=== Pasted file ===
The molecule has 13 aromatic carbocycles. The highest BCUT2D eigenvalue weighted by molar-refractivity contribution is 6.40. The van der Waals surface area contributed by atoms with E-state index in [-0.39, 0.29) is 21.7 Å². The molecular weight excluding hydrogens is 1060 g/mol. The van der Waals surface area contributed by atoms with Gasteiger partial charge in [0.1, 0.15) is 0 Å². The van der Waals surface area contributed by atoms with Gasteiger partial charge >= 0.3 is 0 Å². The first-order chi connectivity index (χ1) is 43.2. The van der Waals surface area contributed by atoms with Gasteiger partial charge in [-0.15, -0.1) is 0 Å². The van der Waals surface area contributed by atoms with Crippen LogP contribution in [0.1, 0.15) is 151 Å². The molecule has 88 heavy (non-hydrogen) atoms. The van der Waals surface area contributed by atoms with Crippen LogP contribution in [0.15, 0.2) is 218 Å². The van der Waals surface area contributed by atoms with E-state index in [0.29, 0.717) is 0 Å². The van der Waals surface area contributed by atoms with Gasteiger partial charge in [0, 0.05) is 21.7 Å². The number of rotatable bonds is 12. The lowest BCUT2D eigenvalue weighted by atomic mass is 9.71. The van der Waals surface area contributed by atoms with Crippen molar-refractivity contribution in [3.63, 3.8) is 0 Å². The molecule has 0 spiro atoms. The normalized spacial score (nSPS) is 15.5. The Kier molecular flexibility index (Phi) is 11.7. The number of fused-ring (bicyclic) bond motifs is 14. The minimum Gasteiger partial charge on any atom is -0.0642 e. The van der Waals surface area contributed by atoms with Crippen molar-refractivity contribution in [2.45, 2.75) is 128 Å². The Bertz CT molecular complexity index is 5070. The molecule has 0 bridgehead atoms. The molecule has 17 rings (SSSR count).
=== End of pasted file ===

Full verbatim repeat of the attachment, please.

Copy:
The molecule has 13 aromatic carbocycles. The highest BCUT2D eigenvalue weighted by molar-refractivity contribution is 6.40. The van der Waals surface area contributed by atoms with E-state index in [-0.39, 0.29) is 21.7 Å². The molecular weight excluding hydrogens is 1060 g/mol. The van der Waals surface area contributed by atoms with Gasteiger partial charge in [0.1, 0.15) is 0 Å². The van der Waals surface area contributed by atoms with Gasteiger partial charge >= 0.3 is 0 Å². The first-order chi connectivity index (χ1) is 43.2. The van der Waals surface area contributed by atoms with Gasteiger partial charge in [-0.15, -0.1) is 0 Å². The van der Waals surface area contributed by atoms with Crippen LogP contribution in [0.1, 0.15) is 151 Å². The molecule has 88 heavy (non-hydrogen) atoms. The van der Waals surface area contributed by atoms with Crippen LogP contribution in [0.15, 0.2) is 218 Å². The van der Waals surface area contributed by atoms with E-state index in [0.29, 0.717) is 0 Å². The van der Waals surface area contributed by atoms with Gasteiger partial charge in [0, 0.05) is 21.7 Å². The number of rotatable bonds is 12. The lowest BCUT2D eigenvalue weighted by atomic mass is 9.71. The van der Waals surface area contributed by atoms with Crippen molar-refractivity contribution in [3.63, 3.8) is 0 Å². The molecule has 0 spiro atoms. The normalized spacial score (nSPS) is 15.5. The Kier molecular flexibility index (Phi) is 11.7. The number of fused-ring (bicyclic) bond motifs is 14. The minimum Gasteiger partial charge on any atom is -0.0642 e. The van der Waals surface area contributed by atoms with Crippen molar-refractivity contribution in [2.45, 2.75) is 128 Å². The Bertz CT molecular complexity index is 5070. The molecule has 0 bridgehead atoms. The molecule has 17 rings (SSSR count).